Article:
Now that’s  journalism

You may have heard about Mitt Romney endorsing Obamacare’s protection for pre-existing conditions on Sunday.  You are less likely to have heard his campaign say he didn’t mean it at all.  NPR’s story on Monday afternoon did an absolutely fabulous job of explaining not only what Romney said, but rather than focusing on the strategic political implications, really explained the policy in a straightforward and coherent manner.  They didn’t have to call Romney a liar or a fraud, they simply laid out the truth about the complexities of health care policy, and any objective listener could come to that conclusion about Romney on their own.  Now that’s how it’s done.  If only more news media was like NPR.  And it didn’t even take that long.  You should read/listen to the whole thing, but here’s a snippet:

Mitt Romney seemed to make health care news in a Sunday interview on NBC’s Meet the Press.

He said he might not want to repeal all of the Affordable Care Act.

“I’m not getting rid of all of health care reform,” he told host David Gregory. “Of course, there are a number of things that I like in health care reform that I’m going to put in place. One is to make sure that those with pre-existing conditions can get coverage.”

Of course not getting rid of the entire Affordable Care Act is not only an express violation of the Republican Party 2012 platform, but also is at odds with Romney’s own position as detailed on the campaign’s website.

So, not surprisingly, it was only a matter of hours before the campaign walked the candidate’s comments back.

The conservative National Review Onlinewrote Sunday afternoon: “An aide pointed out that Romney first said on Meet the Press that ‘I say we are going to replace Obamacare. And I am replacing it with my own plan.’ ”

Beyond that, however, a Romney aide said that plan included the idea that “in a competitive environment, the marketplace will make available plans that include coverage for what there is demand for,” the National Review Online reported.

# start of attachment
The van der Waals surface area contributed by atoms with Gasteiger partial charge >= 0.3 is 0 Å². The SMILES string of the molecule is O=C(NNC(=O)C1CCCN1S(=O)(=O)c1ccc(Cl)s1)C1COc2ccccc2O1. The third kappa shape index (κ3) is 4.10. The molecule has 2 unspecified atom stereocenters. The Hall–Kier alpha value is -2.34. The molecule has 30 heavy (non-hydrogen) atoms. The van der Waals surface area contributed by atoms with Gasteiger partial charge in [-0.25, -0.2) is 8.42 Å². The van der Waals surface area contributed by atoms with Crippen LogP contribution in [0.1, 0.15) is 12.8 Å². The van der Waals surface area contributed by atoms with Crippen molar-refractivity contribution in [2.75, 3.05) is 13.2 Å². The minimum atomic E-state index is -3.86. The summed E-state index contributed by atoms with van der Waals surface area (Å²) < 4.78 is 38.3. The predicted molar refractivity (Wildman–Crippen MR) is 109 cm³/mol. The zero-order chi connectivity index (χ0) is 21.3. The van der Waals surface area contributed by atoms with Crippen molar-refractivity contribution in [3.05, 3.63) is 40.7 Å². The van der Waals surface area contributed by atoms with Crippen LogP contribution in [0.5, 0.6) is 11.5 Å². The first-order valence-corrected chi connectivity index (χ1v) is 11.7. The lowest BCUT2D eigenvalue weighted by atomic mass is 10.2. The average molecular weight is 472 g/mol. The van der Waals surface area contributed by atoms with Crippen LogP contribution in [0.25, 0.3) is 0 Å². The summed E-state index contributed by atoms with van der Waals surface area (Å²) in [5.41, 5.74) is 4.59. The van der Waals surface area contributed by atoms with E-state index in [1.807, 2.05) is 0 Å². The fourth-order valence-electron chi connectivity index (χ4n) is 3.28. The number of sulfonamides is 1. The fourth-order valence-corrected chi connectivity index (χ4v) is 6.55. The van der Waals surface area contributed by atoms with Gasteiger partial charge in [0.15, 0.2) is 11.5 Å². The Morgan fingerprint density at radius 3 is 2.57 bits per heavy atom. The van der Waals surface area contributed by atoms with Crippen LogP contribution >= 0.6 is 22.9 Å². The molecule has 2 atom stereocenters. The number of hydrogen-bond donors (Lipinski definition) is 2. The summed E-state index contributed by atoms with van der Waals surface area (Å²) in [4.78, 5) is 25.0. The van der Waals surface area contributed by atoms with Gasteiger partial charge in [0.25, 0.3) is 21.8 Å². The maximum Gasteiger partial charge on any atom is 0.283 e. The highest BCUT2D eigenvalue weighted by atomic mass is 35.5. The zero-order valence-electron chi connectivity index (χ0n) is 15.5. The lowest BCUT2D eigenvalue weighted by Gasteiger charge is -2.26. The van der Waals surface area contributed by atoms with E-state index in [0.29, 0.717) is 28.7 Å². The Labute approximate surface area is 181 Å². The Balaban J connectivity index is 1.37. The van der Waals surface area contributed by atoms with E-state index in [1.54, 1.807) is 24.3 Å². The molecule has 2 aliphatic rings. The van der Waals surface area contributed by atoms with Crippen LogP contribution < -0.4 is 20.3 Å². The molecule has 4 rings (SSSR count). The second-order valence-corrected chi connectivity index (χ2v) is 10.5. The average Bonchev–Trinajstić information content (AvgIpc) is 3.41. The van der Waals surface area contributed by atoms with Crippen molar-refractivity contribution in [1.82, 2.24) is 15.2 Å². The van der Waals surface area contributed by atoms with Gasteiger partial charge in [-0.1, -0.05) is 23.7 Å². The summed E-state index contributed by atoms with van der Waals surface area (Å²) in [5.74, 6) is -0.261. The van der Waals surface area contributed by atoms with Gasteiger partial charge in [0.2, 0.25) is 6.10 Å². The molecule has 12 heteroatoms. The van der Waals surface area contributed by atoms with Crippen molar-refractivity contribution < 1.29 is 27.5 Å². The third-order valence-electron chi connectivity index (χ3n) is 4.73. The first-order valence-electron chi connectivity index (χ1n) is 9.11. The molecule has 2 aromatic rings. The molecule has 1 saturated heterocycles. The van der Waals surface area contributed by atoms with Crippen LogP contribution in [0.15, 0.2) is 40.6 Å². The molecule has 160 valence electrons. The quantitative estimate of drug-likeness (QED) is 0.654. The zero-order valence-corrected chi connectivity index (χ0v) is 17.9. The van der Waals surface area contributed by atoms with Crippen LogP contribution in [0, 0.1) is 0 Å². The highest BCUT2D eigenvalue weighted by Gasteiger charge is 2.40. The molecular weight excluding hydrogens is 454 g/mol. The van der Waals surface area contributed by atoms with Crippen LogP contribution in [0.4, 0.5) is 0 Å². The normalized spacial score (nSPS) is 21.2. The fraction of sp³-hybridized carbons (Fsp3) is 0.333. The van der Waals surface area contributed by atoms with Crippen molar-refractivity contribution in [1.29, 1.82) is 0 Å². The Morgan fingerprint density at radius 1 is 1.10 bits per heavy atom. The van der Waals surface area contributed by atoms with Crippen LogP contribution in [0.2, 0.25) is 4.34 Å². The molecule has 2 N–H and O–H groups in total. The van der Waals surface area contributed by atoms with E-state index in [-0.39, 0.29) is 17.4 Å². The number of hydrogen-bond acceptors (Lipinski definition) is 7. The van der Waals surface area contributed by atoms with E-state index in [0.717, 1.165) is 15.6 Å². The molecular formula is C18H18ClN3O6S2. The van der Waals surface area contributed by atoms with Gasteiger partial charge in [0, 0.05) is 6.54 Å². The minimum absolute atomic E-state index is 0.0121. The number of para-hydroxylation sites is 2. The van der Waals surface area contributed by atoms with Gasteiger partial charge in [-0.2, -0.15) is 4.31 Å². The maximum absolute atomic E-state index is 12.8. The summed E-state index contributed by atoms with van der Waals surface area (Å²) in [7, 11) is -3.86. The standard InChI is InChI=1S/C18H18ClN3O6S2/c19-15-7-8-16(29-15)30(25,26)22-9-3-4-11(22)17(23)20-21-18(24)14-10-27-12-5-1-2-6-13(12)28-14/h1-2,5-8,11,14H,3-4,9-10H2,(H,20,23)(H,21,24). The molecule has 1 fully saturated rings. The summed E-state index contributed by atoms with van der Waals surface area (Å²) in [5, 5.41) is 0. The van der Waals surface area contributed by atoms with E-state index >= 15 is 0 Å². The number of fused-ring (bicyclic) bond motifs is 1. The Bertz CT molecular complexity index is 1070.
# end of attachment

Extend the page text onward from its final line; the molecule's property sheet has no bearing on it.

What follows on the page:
In other words, no federal requirements.

Later, that explanation was revised again, to reiterate comments Romney made in Juneabout people with pre-existing conditions. Specifically, that “we’re going to have to make sure that the law we replace Obamacare with assures that people who have a pre-existing condition, who’ve in insured in the past, are able to get insurance in the future.”

But it turns out that’s trickier than it appears.

The Affordable Care Act’s ban on health insurance discrimination against people with pre-existing conditions — in terms of coverage or price — is one of that law’s most popular provisions. It takes effect for adults in 2014.

Currently, millions of people can’t buy health insurance at any price because they’ve had cancer or have diabetes or high blood pressure or even something more minor. Starting in 2014, insurance companies won’t be able to deny those people coverage — and, equally important — will no longer be able to charge them higher rates because of their pre-existing condition.

The tradeoff for the insurance industry in doing this was to make sure there were enough healthy people in the pool so the companies wouldn’t go broke paying for care of sicker people. That’s how the law ended up with the controversial individual mandate — the requirement for most people to have health insurance or pay a fine. It’s the tradeoff for everyone being able to get affordable coverage.

It’s also the same tradeoff they made in Massachusetts in 2006 that Romney signed into law as governor.

There, that wasn’t so hard, was it?  Take note so-called liberal media.  (And on another note, that Mitt really is shameless, isn’t he).

About Steve Greene
Professor of Political Science at NC State http://faculty.chass.ncsu.edu/shgreene

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